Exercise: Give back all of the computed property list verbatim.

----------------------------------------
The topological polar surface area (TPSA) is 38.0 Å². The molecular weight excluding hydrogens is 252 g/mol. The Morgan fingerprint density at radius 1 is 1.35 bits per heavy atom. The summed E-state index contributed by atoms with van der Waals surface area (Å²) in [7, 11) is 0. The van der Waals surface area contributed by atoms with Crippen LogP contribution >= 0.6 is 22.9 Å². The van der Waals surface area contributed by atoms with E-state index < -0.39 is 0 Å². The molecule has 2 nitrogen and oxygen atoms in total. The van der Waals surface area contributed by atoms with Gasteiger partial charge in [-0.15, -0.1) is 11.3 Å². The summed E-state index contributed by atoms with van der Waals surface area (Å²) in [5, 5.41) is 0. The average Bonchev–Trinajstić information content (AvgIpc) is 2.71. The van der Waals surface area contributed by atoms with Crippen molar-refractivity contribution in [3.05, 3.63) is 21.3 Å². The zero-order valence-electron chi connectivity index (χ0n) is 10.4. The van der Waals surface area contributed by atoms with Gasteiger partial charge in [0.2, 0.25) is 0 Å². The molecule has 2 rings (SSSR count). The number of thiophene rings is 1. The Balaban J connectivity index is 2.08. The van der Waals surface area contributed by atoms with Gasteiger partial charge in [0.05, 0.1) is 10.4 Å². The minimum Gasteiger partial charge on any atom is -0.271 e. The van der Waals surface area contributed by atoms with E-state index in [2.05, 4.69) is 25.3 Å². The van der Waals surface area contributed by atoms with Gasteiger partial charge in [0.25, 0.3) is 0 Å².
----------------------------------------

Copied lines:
The topological polar surface area (TPSA) is 38.0 Å². The molecular weight excluding hydrogens is 252 g/mol. The Morgan fingerprint density at radius 1 is 1.35 bits per heavy atom. The summed E-state index contributed by atoms with van der Waals surface area (Å²) in [7, 11) is 0. The van der Waals surface area contributed by atoms with Crippen LogP contribution >= 0.6 is 22.9 Å². The van der Waals surface area contributed by atoms with E-state index < -0.39 is 0 Å². The molecule has 2 nitrogen and oxygen atoms in total. The van der Waals surface area contributed by atoms with Gasteiger partial charge in [-0.15, -0.1) is 11.3 Å². The summed E-state index contributed by atoms with van der Waals surface area (Å²) in [5, 5.41) is 0. The average Bonchev–Trinajstić information content (AvgIpc) is 2.71. The van der Waals surface area contributed by atoms with Crippen molar-refractivity contribution in [3.05, 3.63) is 21.3 Å². The zero-order valence-electron chi connectivity index (χ0n) is 10.4. The van der Waals surface area contributed by atoms with Gasteiger partial charge in [0.2, 0.25) is 0 Å². The molecule has 2 rings (SSSR count). The number of thiophene rings is 1. The Balaban J connectivity index is 2.08. The van der Waals surface area contributed by atoms with Gasteiger partial charge in [0.05, 0.1) is 10.4 Å². The minimum Gasteiger partial charge on any atom is -0.271 e. The van der Waals surface area contributed by atoms with E-state index in [2.05, 4.69) is 25.3 Å². The van der Waals surface area contributed by atoms with Gasteiger partial charge in [0.25, 0.3) is 0 Å².